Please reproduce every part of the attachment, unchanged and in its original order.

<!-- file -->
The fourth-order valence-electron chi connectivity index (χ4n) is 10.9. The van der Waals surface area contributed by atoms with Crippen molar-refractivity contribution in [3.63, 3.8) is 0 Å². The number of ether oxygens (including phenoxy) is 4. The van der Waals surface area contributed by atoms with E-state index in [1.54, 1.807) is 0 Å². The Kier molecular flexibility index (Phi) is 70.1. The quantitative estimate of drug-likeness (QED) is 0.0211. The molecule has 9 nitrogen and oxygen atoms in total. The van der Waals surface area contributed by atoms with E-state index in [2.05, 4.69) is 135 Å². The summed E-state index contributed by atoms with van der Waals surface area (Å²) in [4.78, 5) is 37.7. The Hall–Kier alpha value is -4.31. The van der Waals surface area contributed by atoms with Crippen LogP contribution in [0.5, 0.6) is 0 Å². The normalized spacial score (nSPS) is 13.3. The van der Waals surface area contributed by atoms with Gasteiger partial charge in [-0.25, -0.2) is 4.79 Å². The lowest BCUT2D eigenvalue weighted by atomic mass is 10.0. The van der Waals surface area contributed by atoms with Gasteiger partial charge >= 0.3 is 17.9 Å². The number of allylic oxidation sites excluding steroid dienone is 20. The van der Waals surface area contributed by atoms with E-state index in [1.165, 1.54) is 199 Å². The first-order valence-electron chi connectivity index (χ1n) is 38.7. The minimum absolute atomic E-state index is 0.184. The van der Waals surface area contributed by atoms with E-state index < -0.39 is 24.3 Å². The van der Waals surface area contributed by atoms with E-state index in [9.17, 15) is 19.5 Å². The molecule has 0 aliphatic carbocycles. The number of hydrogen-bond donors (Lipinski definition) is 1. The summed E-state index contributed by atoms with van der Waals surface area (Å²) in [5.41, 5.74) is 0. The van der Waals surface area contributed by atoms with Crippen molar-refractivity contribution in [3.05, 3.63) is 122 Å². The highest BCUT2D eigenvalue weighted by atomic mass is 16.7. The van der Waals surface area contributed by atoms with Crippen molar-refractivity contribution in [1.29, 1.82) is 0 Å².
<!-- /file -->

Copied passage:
The fourth-order valence-electron chi connectivity index (χ4n) is 10.9. The van der Waals surface area contributed by atoms with Crippen molar-refractivity contribution in [3.63, 3.8) is 0 Å². The number of ether oxygens (including phenoxy) is 4. The van der Waals surface area contributed by atoms with E-state index in [1.54, 1.807) is 0 Å². The Kier molecular flexibility index (Phi) is 70.1. The quantitative estimate of drug-likeness (QED) is 0.0211. The molecule has 9 nitrogen and oxygen atoms in total. The van der Waals surface area contributed by atoms with E-state index in [2.05, 4.69) is 135 Å². The summed E-state index contributed by atoms with van der Waals surface area (Å²) in [4.78, 5) is 37.7. The Hall–Kier alpha value is -4.31. The van der Waals surface area contributed by atoms with Crippen LogP contribution in [0.5, 0.6) is 0 Å². The normalized spacial score (nSPS) is 13.3. The van der Waals surface area contributed by atoms with Gasteiger partial charge in [-0.25, -0.2) is 4.79 Å². The lowest BCUT2D eigenvalue weighted by atomic mass is 10.0. The van der Waals surface area contributed by atoms with Gasteiger partial charge >= 0.3 is 17.9 Å². The number of allylic oxidation sites excluding steroid dienone is 20. The van der Waals surface area contributed by atoms with E-state index in [1.165, 1.54) is 199 Å². The first-order valence-electron chi connectivity index (χ1n) is 38.7. The minimum absolute atomic E-state index is 0.184. The van der Waals surface area contributed by atoms with E-state index < -0.39 is 24.3 Å². The van der Waals surface area contributed by atoms with E-state index in [9.17, 15) is 19.5 Å². The molecule has 0 aliphatic carbocycles. The number of hydrogen-bond donors (Lipinski definition) is 1. The summed E-state index contributed by atoms with van der Waals surface area (Å²) in [5.41, 5.74) is 0. The van der Waals surface area contributed by atoms with Crippen molar-refractivity contribution in [3.05, 3.63) is 122 Å². The highest BCUT2D eigenvalue weighted by atomic mass is 16.7. The van der Waals surface area contributed by atoms with Crippen molar-refractivity contribution in [1.29, 1.82) is 0 Å².